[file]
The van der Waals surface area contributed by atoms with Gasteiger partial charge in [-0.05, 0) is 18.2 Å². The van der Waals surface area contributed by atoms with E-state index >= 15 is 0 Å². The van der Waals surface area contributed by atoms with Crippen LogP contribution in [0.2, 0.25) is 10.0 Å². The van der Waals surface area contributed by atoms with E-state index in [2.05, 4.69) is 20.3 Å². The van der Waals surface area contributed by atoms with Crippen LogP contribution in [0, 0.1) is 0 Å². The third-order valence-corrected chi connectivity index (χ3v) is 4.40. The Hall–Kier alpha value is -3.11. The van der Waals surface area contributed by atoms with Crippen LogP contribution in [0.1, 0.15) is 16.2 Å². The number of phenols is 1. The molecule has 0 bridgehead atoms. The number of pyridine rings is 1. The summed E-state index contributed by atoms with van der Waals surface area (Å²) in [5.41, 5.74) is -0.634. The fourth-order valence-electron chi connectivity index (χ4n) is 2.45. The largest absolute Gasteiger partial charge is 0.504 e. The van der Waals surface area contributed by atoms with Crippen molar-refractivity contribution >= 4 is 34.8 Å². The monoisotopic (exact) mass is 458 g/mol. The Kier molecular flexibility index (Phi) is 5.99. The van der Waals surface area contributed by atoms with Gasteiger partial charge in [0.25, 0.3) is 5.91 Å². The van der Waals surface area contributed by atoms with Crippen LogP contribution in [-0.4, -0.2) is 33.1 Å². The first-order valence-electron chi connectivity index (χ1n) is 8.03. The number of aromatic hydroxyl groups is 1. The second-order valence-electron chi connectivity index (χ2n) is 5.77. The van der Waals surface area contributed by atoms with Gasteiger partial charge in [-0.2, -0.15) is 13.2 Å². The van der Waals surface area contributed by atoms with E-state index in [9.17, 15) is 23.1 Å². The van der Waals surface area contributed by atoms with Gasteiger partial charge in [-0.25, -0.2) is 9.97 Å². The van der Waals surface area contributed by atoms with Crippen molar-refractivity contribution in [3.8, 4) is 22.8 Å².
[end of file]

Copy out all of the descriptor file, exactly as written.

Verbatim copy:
The van der Waals surface area contributed by atoms with Gasteiger partial charge in [-0.05, 0) is 18.2 Å². The van der Waals surface area contributed by atoms with E-state index >= 15 is 0 Å². The van der Waals surface area contributed by atoms with Crippen LogP contribution in [0.2, 0.25) is 10.0 Å². The van der Waals surface area contributed by atoms with E-state index in [2.05, 4.69) is 20.3 Å². The van der Waals surface area contributed by atoms with Crippen LogP contribution in [0, 0.1) is 0 Å². The third-order valence-corrected chi connectivity index (χ3v) is 4.40. The Hall–Kier alpha value is -3.11. The van der Waals surface area contributed by atoms with Crippen LogP contribution in [0.1, 0.15) is 16.2 Å². The number of phenols is 1. The molecule has 0 bridgehead atoms. The number of pyridine rings is 1. The summed E-state index contributed by atoms with van der Waals surface area (Å²) in [5.41, 5.74) is -0.634. The fourth-order valence-electron chi connectivity index (χ4n) is 2.45. The largest absolute Gasteiger partial charge is 0.504 e. The van der Waals surface area contributed by atoms with Crippen molar-refractivity contribution >= 4 is 34.8 Å². The monoisotopic (exact) mass is 458 g/mol. The Kier molecular flexibility index (Phi) is 5.99. The van der Waals surface area contributed by atoms with Gasteiger partial charge in [0.25, 0.3) is 5.91 Å². The van der Waals surface area contributed by atoms with Crippen LogP contribution in [-0.4, -0.2) is 33.1 Å². The first-order valence-electron chi connectivity index (χ1n) is 8.03. The number of aromatic hydroxyl groups is 1. The second-order valence-electron chi connectivity index (χ2n) is 5.77. The van der Waals surface area contributed by atoms with Gasteiger partial charge in [-0.2, -0.15) is 13.2 Å². The van der Waals surface area contributed by atoms with E-state index in [9.17, 15) is 23.1 Å². The van der Waals surface area contributed by atoms with Gasteiger partial charge in [-0.25, -0.2) is 9.97 Å². The van der Waals surface area contributed by atoms with Crippen molar-refractivity contribution in [3.8, 4) is 22.8 Å².